Emotional Intelligence – left brain perspective from Andy

Much has been written about ‘emotional intelligence’ in the past two decades since Daniel Goleman made the phrase more well known through his book of the same name published in 1995. Also referred to as EI, or EQ which acknowledges it as a form of intelligence alongside IQ, Emotional Intelligence is widely recognised as a key factor, if not the main success factor in leadership as well as within the wider workplace. It is also very much at the heart of great relationships.

What is it? There have been various definitions. Goleman defined EQ as:

  • Knowing your emotions
  • Managing your own emotions.
  • Motivating yourself.
  • Recognising and understanding other people’s emotions.
  • Managing relationships

The Center for Applied Neuroscience (2002) defined EQ as: Self-awareness, Self-management, Self-motivation, Awareness of others, Influencing of Others, Decisiveness, Consistency and Relationship Management.

Another definition has been that EQ is a mix of: Resilience, Decisiveness , Motivation, Influence , Self-Awareness, Adaptability, Acceptance , Self-discipline, Empathy and Authenticity.

These definitions give us an inkling of what emotional intelligence may be or consist of. But they don’t tell us how to be more emotionally intelligent. Here at CTYP, we don’t get hung up on definitions – they are generally too academic and lack real world application and pragmatism. For us, EQ is really a journey. There is no doubt that authenticity is a key part and possibly the direction or even a destination for this journey. The question is, how on earth can you be authentic if you don’t know yourself and are not consciously aware?

The perspective and experience of emotional intelligence is very different from a left vs right brained perspective.

Emotional Intelligence – left brain perspective

Emotional intelligence is not new and isn’t something that has just been invented. It is almost as old as the hills, but not quite.

Like IQ, EQ has developed in humans (and mammals?) as we have evolved. It is in fact largely an older form of intelligence, closely linked, as you might expect to our limbic system which is sometimes referred to as the mammalian brain, as distinct from the more primitive reptilian brain or the neocortex of higher mammals. This limbic function is what characterises the pack instincts and nurturing/mothering instincts of mammals – something that is key to survival and is distinct from reptiles or insects.

In reality emotional intelligence is too sophisticated and not nearly well enough understood from a neuroscience perspective, to be tied down to simple mammalian functions – it is a more complex interplay between them and other functions of the brain including IQ.

It is fascinating to note that being vulnerable is a vital part of allowing yourself to be nurtured and closely connected member of the ‘pack. From an animal perspective, just consider (i) how a younger animal may behave in a submissive way, showing its underbelly or (ii) how research into orphaned rhesus monkeys or indeed abandoned children in some third-world orphanages shows how they can become very disturbed and even die as a result of  being abandoned and not given love and connection – something associated with ‘failure to thrive’ syndrome.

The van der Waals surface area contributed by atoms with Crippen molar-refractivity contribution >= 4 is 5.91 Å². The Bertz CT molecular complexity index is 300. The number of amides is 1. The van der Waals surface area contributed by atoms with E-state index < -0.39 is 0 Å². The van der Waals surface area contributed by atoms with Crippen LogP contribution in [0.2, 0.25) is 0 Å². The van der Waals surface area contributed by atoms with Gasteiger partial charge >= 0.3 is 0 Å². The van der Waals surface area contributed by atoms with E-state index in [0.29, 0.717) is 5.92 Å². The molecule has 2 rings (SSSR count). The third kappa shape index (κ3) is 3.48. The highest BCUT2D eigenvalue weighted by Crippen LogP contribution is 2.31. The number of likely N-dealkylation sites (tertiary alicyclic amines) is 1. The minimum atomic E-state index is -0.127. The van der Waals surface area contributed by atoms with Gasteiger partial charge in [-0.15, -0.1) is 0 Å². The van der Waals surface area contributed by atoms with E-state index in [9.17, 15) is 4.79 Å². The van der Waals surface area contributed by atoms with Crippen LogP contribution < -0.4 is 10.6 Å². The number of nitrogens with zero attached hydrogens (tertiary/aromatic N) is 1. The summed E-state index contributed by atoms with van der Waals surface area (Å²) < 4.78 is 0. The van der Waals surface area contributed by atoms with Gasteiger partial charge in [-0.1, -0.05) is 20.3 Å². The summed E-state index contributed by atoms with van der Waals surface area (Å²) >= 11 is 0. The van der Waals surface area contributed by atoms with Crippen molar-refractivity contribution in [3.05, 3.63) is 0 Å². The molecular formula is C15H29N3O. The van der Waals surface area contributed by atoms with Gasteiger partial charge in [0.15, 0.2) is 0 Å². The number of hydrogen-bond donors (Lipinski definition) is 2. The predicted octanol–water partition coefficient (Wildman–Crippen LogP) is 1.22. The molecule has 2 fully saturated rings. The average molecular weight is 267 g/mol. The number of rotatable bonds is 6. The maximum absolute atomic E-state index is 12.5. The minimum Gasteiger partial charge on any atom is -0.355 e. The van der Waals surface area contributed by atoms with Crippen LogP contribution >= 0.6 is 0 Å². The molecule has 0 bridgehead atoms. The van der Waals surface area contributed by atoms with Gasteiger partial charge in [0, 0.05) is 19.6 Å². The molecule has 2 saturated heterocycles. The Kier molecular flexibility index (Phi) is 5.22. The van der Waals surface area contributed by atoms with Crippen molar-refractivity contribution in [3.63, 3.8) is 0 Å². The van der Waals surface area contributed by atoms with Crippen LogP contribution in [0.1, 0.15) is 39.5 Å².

Vulnerability is a very important part of emotional intelligence – it is also much misunderstood and can bee seen as a controversial subject area.

We are not saying that you have to be vulnerable and submissive. What we are saying is that (i) flexibility and appropriateness of behaviour is a key and (ii) that our logical brain, IQ and ego can block us emotionally from being vulnerable and trusting enough to let others in. There are many reasons for this: fear of loss of control, our need for significance, fear of rejection and failure, anxiety over what others think of us, self-judgement…. it can be a very long list. It is has been established that fear and our fight-flight mechanism dulls our intelligence (IQ and EQ); it also blocks our intuition putting us into an over-simplified black and white mode of thinking and reacting. For more on the inner strength and authentic power of vulnerability read Di’s article, written from the female perspective. Vulnerability is equally important for men – without it many men avoid their emotions and can become withdrawn, pleasing, indecisive, controlling, macho or autocratic …. i.e. the opposite of most of the characteristics of emotional intelligence listed above.

The gap between stimulus and response

This leads us nicely on to the work of Stephen Covey and in particular his book ‘7 Habits of Highly Effective People®’. In this book, Covey talks about the gap between stimulus and response. It is in this gap that we can apply (and develop) our emotional intelligence. Most of us most of the time are on auto-pilot, which means that we tend to react, unconsciously to situations and people. It is like a knee-jerk reaction – stimulus leads to instant habitual response without conscious consideration. This is also what happens in the above mentioned fight-flight state.

It is not just about leaving a gap – it is about what resources, insight and intuition you bring to bear in that gap. There are really three aspects to this:

  1. Don’t simply fill the gap with unhelpful or random thoughts. This is where the principles of ‘being present’, being in the moment and the practises of meditation and mindfulness can be helpful i.e. to control our ‘monkey mind’
  2. Bring to bear your intuition, which you can hear better in the stillness of bring present.
  3. Apply emotional intelligence i.e. being aware of and managing your emotions and motivations, focussing too on those of others and optimising relationships.

Points 2 and 3 sound like rather a lot to achieve in the short gap between stimulus and response! It is certainly difficult to achieve without practise and awareness. Awareness is the key. The good news is that it does come naturally to most of us (to varying degrees).

Effective Habits

It is this awareness that allows you to develop what Covey recognised to be an 8th Effective Habit – the code for ‘unique personal significance’. In the book, Covey discusses the importance of the ‘whole person paradigm’, something that we are big fans of at CTYP in a very pragmatic way. Ken Wilber with his ‘integral’ approach is similar, although his is a very intellectual stance which arguably lacks easy access and pragmatic application. Most academics tend to poo-poo a holistic/whole person/integral approach because they can’t fully understand and analyse it. We believe and understand that it is where the awareness comes from to enable personal power, connecting to your potential and as Covey puts it – ‘Finding your voice and inspiring others to find theirs’.